Penny McCusker was born and raised in southeastern Michigan, the seventh of nine children, whose claim to fame was reading five books a week in grade school. Needless to say, her obsession with the written word only grew from there — despite a short, and misguided, foray into the world of computer science (the "sensible" job path).
After earning her associates degree, she enrolled at the University of Michigan, and finally figured out that the reason she got those puzzled looks from the other computer programmers was because she wasn't really one of them. She changed her major to History and English — and then came detour number two, also known as marriage and childbirth. A son was followed by a daughter in 14 months, and then another son five years later.
At home, with no job and no night school for the first time in her life, she filled the kids' nap times and her evening hours with crafts; ceramics, macramé, stained glass and especially crocheting, for which she sold two original patterns for afghans. Ultimately, of course, those other creative pastimes didn't satisfy the need to write — or to get those voices in her head to quiet down.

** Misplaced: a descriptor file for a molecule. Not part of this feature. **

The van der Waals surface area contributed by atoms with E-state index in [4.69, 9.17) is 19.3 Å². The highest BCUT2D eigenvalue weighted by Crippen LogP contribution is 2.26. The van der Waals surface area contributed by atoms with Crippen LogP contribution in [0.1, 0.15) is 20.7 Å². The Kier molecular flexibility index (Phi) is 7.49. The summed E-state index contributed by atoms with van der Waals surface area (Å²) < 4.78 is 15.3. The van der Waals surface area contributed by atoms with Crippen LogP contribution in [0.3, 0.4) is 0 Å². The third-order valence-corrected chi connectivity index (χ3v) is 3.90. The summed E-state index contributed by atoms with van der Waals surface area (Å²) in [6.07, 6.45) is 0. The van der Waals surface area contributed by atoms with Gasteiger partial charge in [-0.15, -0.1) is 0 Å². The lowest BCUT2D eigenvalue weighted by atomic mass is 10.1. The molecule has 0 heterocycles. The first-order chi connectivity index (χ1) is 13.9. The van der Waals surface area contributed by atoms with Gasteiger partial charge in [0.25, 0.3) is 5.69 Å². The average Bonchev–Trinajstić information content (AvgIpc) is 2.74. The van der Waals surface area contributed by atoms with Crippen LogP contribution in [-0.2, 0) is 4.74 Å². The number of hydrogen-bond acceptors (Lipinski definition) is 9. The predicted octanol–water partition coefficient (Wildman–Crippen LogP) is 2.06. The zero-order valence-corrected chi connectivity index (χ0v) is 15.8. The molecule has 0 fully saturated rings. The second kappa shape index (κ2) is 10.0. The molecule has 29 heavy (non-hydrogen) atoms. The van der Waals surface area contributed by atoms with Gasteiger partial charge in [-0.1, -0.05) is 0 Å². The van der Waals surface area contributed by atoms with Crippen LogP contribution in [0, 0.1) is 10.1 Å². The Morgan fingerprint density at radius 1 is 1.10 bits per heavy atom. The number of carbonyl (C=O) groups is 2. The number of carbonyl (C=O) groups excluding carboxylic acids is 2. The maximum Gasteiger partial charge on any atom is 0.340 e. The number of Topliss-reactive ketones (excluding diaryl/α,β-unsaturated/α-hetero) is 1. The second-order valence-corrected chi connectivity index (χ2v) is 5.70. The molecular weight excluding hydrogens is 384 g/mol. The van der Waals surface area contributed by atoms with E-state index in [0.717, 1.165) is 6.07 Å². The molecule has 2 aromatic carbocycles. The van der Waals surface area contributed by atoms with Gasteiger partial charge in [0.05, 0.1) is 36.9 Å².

With the help and support of one of her sisters, she began to write — and write and write and write — and finally sold her first novel in 1997. Four more followed, until that line closed down in 2001, and after a little hiatus — and yet another change of direction — she began to write humor, if only to satisfy her inner smart aleck. She placed second in the 2002 PASIC contest, Harlequin bought the story, and she's been happily writing for them ever since.
She still lives in Michigan, with her husband, three children and two dogs whose life of leisure she envies but would never be able to pull off. She works as an accountant by day, which feeds the side of her brain that craves order and normalcy. The rest of her time is devoted to writing whatever pops into the creative (and questionably sane) side of her brain. Her children and husband have come to accept this strange preoccupation she has with imaginary people. The dogs don't worry about it, as long as they're fed occasionally and allowed to nap on whatever piece of furniture strikes their fancy. Come to think of it, that pretty much goes for the husband, too.